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Topic: Lemon Juice invisible ink  (Read 2219 times)

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Offline NicholasLee

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Lemon Juice invisible ink
« on: July 03, 2014, 08:52:26 AM »
I am trying to understand the reaction that takes place in in the old "Lemon Juice invisible ink" trick, and use it for a modern application.
1) Lemon Juice is used as ink to write a message on a piece of paper. The ink is allowed to dry.
2) Later, the paper is heated the writing appears in brown.

NB: I am an engineer by training, not a chemistry student, so bear with me. :-)

My understanding is as follows, (please correct any aspects if this which I have got wrong):
1) The citric acid in the lemon juice causes acid catalysed dehydration of the cellulose in the paper.
2) As cellulose is a polymer of glucose, so this means the paper where the lemon juice was now contains glucose.
3) The glucose has a caramelization temperature of 160 degrees, and the amount of caramelization that occurs on heating is increased by the acidity.
4) The caramelization of glucose is a pyrolysis process, and the products of this pyrolysis cause the paper to go brown where the Lemon juice was.

I would like to treat a piece of paper evenly with citric acid, and then draw on it with an infra-red heating laser, locally heating the paper enough to do pyrolysis of the glucose without coming anywhere near the ignition temperature of the paper.

However, I think that the whole sheet of paper will turn brown over the next few days due to the increased acidity of the paper.
I would therefore like to neutralise the effects of the acid after the laser has been used, to stabilise the reaction.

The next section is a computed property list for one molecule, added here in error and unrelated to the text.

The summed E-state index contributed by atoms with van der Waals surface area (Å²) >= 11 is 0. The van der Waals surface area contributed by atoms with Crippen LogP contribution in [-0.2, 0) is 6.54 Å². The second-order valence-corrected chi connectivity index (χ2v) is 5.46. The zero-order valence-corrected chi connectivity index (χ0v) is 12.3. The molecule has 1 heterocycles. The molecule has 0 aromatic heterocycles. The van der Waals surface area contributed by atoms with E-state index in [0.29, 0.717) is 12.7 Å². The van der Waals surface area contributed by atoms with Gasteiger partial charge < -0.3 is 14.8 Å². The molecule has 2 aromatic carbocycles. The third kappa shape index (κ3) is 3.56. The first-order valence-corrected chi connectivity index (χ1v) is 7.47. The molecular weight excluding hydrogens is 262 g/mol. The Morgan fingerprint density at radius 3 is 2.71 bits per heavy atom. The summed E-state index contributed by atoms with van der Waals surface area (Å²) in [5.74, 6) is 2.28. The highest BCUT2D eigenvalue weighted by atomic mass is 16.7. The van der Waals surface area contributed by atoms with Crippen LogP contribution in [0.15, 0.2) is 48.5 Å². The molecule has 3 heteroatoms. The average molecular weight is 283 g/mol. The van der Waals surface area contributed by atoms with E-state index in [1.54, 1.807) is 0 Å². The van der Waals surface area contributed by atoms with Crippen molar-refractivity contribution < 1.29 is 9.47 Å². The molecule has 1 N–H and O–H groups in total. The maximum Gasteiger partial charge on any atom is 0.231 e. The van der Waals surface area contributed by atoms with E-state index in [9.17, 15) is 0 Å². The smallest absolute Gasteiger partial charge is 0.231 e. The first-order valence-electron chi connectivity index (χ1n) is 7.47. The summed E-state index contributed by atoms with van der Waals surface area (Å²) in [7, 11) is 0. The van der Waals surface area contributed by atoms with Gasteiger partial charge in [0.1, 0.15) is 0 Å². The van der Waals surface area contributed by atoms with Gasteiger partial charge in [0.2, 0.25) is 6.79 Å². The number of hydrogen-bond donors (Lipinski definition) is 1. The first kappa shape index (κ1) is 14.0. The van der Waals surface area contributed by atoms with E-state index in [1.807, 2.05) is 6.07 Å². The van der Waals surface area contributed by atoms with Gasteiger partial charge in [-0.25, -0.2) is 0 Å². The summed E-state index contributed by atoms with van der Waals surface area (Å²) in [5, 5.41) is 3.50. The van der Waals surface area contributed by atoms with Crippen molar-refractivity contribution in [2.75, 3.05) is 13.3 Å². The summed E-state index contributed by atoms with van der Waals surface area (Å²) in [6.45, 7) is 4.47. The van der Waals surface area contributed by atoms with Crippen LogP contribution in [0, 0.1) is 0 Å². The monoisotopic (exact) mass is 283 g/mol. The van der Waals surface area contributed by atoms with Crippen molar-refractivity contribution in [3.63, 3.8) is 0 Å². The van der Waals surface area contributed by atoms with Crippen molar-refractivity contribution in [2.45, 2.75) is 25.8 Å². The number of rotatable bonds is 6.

Preferably this should take the form of adding a chemical that reacts with the citric acid to form a neutral-pH buffer solution, rather than simply adding an alkali.

Please can you tell me what this chemical or chemicals might be and what the necessary mixing proportions or formula is?
Thank you

PS: Nothing toxic please!

Offline Borek

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Re: Lemon Juice invisible ink
« Reply #1 on: July 03, 2014, 11:10:13 AM »
Experiment with sodium bicarbonate. Cheap and safe.
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Offline orgopete

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Re: Lemon Juice invisible ink
« Reply #2 on: July 03, 2014, 05:17:28 PM »
I think this is an interesting premise. Because lemon juice probably contains a lot of chemicals, the color could come from another reaction, but this is being covered by the proposed experiment. By treating paper with citric acid, we'll know if this is a simple acid catalyzed reaction. Keep us informed.

Beside bicarbonate, you might also try ammonia. Ammonia would be easy, but probably not as permanent as bicarbonate. You might also research how archival quality paper is created.
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